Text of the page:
However, I think it’s possible there’s something else going on. Could it have something to do with the fact that a 3d movie cannot be pirated?

According to IMDB, the LA premier of Beowulf was on November 5, 2007 and the film was officially released in the US on November 16. On the other hand, according to vcdquality (a news site that announces the “releases” of films into various darknets) it was already available for file sharing by November 15.

Isn’t it just possible that the studios were thinking: Hey guys, I know you could just download this fantasy flick and see it on your widescreen monitor. But unless you give us $11 and sit in a dark theater with the polarized glasses, you won’t be seeing the half-naked Angelina Jolie literally popping off the screen!

Maybe the studios have learned something after all.

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The "…and Technology" Debate

When an invitation to the facebook group came along, I was happy to sign up as an advocate of ScienceDebate 2008, a grassroots effort to get the Presidential candidates together for a group grilling on, as the web site puts it, “what may be the most important social issue of our time: Science and Technology.”

Which issues, exactly, would the debate cover? The web site lists seventeen, ranging from pharmaceutical patents to renewable energy to stem cells to space exploration. Each of the issues mentioned is both important and interesting, but the list is missing something big: It doesn’t so much as touch on digital information technologies. Nothing about software patents, the future of copyright, net neutrality, voting technology, cybersecurity, broadband penetration, or other infotech policy questions. The web site’s list of prominent supporters for the proposal – rich with Nobel laureates and university presidents, our own President Tilghman among them – shares this strange gap. It only includes one computer-focused expert, Peter Norvig of Google.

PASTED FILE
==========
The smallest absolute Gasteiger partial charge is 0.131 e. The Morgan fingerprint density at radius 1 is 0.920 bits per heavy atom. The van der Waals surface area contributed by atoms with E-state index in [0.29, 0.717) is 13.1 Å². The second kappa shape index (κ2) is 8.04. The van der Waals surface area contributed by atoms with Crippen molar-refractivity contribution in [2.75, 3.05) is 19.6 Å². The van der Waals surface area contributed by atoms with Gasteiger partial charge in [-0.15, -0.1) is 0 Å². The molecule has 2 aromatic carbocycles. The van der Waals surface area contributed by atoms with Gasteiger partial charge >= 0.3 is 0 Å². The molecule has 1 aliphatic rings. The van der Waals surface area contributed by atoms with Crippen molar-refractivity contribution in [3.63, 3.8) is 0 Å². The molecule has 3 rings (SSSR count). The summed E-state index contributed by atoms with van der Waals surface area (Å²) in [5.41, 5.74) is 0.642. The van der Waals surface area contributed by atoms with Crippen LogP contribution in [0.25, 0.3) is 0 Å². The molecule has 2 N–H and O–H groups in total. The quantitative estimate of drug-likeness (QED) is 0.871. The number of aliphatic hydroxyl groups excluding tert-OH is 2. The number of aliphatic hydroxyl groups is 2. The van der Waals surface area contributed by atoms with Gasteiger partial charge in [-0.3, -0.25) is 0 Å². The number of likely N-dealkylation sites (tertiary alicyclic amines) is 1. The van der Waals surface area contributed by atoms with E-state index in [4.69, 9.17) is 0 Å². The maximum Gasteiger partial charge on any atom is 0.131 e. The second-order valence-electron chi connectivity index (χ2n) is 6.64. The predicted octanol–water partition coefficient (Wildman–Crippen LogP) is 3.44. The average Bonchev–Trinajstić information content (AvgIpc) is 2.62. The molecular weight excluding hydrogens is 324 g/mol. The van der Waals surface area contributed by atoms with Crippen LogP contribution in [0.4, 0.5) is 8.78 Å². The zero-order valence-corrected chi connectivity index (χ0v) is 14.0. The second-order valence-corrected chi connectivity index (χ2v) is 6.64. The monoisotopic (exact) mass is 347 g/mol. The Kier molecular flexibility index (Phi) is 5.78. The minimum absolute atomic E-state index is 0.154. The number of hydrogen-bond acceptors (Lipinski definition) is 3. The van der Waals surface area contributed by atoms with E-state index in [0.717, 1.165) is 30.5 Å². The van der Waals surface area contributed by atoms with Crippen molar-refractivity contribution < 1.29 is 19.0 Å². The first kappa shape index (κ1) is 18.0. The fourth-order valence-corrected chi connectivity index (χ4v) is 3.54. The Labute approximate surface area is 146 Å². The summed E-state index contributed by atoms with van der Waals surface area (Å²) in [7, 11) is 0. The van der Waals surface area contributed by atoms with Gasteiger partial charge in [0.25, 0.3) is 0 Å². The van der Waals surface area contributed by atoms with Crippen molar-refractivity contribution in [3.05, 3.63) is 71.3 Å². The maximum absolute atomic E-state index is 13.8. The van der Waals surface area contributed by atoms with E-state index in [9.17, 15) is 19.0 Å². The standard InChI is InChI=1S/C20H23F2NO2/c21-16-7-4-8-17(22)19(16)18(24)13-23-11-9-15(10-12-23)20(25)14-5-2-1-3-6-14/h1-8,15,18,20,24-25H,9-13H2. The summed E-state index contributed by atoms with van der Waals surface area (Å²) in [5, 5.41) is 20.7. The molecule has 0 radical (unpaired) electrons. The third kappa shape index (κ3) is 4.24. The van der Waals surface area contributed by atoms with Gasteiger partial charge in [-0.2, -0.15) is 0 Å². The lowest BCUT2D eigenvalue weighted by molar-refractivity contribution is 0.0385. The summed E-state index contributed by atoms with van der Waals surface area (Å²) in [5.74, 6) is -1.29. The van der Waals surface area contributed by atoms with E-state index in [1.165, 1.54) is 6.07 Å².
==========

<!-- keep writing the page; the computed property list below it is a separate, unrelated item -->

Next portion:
Reading the site reminded me of John McCain’s recent remark, (captured in a Washington Post piece by Garrett Graff) that the minor issues he might delegate to a vice-president include “information technology, which is the future of this nation’s economy.” If information technology really is so important, then why doesn’t it register as a larger blip on the national political radar?

One theory would be that, despite their protestations to the contrary, political leaders do not understand how important digital technology is. If they did understand, the argument might run, then they’d feel more motivated to take positions. But I think the answer lies elsewhere.